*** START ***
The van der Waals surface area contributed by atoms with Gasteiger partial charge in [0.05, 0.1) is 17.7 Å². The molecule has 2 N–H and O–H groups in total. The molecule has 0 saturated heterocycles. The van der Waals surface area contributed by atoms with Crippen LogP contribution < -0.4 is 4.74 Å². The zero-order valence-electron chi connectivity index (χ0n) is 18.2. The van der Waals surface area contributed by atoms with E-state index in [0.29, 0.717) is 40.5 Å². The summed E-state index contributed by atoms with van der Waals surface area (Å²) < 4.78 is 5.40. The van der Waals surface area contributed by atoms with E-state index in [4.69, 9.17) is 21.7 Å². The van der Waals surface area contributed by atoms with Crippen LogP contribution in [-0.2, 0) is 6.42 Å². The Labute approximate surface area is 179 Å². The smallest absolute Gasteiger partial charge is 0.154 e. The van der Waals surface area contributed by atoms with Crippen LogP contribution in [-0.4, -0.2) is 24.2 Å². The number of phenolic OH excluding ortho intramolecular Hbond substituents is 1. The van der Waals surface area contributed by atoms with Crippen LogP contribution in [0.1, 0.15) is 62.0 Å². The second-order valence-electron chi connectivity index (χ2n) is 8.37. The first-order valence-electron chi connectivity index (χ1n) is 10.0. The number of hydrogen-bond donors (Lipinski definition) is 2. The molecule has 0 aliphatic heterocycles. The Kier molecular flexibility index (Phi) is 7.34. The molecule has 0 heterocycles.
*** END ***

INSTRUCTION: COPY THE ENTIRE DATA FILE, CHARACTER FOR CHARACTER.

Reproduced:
The van der Waals surface area contributed by atoms with Gasteiger partial charge in [0.05, 0.1) is 17.7 Å². The molecule has 2 N–H and O–H groups in total. The molecule has 0 saturated heterocycles. The van der Waals surface area contributed by atoms with Crippen LogP contribution < -0.4 is 4.74 Å². The zero-order valence-electron chi connectivity index (χ0n) is 18.2. The van der Waals surface area contributed by atoms with E-state index in [0.29, 0.717) is 40.5 Å². The summed E-state index contributed by atoms with van der Waals surface area (Å²) < 4.78 is 5.40. The van der Waals surface area contributed by atoms with E-state index in [4.69, 9.17) is 21.7 Å². The van der Waals surface area contributed by atoms with Crippen LogP contribution in [-0.2, 0) is 6.42 Å². The Labute approximate surface area is 179 Å². The smallest absolute Gasteiger partial charge is 0.154 e. The van der Waals surface area contributed by atoms with Crippen LogP contribution in [-0.4, -0.2) is 24.2 Å². The number of phenolic OH excluding ortho intramolecular Hbond substituents is 1. The van der Waals surface area contributed by atoms with Crippen LogP contribution in [0.1, 0.15) is 62.0 Å². The second-order valence-electron chi connectivity index (χ2n) is 8.37. The first-order valence-electron chi connectivity index (χ1n) is 10.0. The number of hydrogen-bond donors (Lipinski definition) is 2. The molecule has 0 aliphatic heterocycles. The Kier molecular flexibility index (Phi) is 7.34. The molecule has 0 heterocycles.